I took the two dogs out with me on Sunday on a short bicycle ride: only did about 1.5 miles. It didn’t take them long to get tired. Neither are used to be doing this much exercise. But, let me set the scene before I get into the story with the dogs and our adventure.
I am still working on my bicycle touring, trying to increase my distance and endurance, and working out what works for me. I had decided I wanted to be able to do some dirt/gravel road travel in addition to touring on the asphalt. While I had my bike in for a repair (a bent rear derailer) and upgrade for the back gear cassette, I consultated with my favorite bicycle repair person, Ben, at R.E.I., about the dual touring I wanted to do. He talked about ‘off-road’ tires for the bike. My bike is not a mountain bike. It is a big touring bike. They are heavier than mountain bikes or even my road bike, but still I had read some people who do touring also include dirt/gravel road riding. If you are in a third world country, often there are very few paved roads.
Ben said he wanted to do a little research first to see if he could find ones that would not require me to take off my fenders, especially the back one where there was little clearance. During the week, he ordered me some that should work both on the asphalt and dirt–dual purpose tires. My current ones, which are essentially brand new, are great road tires, but not for dirt/gravel roads. When they came in a week or so later, I took the bike in to get them changed out. (Yes, I could have done it myself but there were some other factors we had to make a decisions about.) Off-road, dual purpose tires are wider and have special treads on the sides to help stabilize you during turns on the dirt/gravel.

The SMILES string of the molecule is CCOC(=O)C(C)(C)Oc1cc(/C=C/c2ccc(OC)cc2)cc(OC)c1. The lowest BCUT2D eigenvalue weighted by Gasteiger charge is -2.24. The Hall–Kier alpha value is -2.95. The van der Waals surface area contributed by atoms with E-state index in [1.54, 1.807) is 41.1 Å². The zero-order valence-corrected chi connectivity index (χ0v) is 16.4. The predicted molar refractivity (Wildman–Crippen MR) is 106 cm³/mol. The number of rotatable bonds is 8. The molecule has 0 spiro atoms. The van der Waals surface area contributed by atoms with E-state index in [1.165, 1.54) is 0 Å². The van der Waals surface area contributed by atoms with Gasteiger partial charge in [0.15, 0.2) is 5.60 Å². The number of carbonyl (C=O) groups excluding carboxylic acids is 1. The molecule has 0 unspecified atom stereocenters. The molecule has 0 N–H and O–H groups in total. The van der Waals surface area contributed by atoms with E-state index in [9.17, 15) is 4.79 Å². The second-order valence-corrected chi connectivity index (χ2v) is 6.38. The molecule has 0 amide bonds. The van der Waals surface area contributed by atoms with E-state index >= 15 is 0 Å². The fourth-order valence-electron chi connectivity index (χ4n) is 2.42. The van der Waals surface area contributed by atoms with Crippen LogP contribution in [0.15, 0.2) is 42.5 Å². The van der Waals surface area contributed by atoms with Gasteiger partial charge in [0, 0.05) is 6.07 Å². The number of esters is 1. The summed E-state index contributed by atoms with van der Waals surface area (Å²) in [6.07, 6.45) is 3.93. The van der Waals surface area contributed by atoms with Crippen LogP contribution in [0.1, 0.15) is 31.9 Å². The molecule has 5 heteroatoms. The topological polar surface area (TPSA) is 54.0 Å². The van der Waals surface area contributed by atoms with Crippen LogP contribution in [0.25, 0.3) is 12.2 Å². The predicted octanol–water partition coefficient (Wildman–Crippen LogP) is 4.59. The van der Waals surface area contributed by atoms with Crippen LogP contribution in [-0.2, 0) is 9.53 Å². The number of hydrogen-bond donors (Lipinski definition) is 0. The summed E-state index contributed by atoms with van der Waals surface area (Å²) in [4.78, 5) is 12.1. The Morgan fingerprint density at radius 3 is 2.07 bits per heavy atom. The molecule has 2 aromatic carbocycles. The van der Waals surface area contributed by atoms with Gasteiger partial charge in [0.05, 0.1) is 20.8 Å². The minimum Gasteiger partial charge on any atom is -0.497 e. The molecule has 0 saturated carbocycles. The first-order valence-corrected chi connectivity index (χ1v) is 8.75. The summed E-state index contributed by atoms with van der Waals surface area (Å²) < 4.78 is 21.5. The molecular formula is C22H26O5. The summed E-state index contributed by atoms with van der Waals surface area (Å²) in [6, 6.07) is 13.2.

I was delighted when I got to R.E.I, The tires had brown sidewalls which went nicely with my new Brooks leather saddle (seat)–and not so bad with my handlebar bag. Then, Ben had the audacity to tell me I could also get brown leather handlebar padding when I got ready to replace them. Vanity, vanity, vanity. I know where part of my R.E.I. rebate is going next year. Okay, back to my story.
Got the bicycle with its new tires back home, but the rear tires was leaking a little air. The tires can be run tubeless. You just add a sealant inside the tire so that if it gets a puncture and it self seals. Now, I know several tricks for remedying air leaks, but it was still leaking. After trying all my tricks, and getting a few more from R.E.I. bike shop people, I still had a slow leak. I decided to put the tire up to pressure and take it for a couple of mile ride to see if that would seal it. So I did, and it helped. But, alas, still a tiny leak. So, another ride. This time it seemed to seal. When I got up the next morning, it was still reading 60 lbs! Bingo, problem solved.(more…)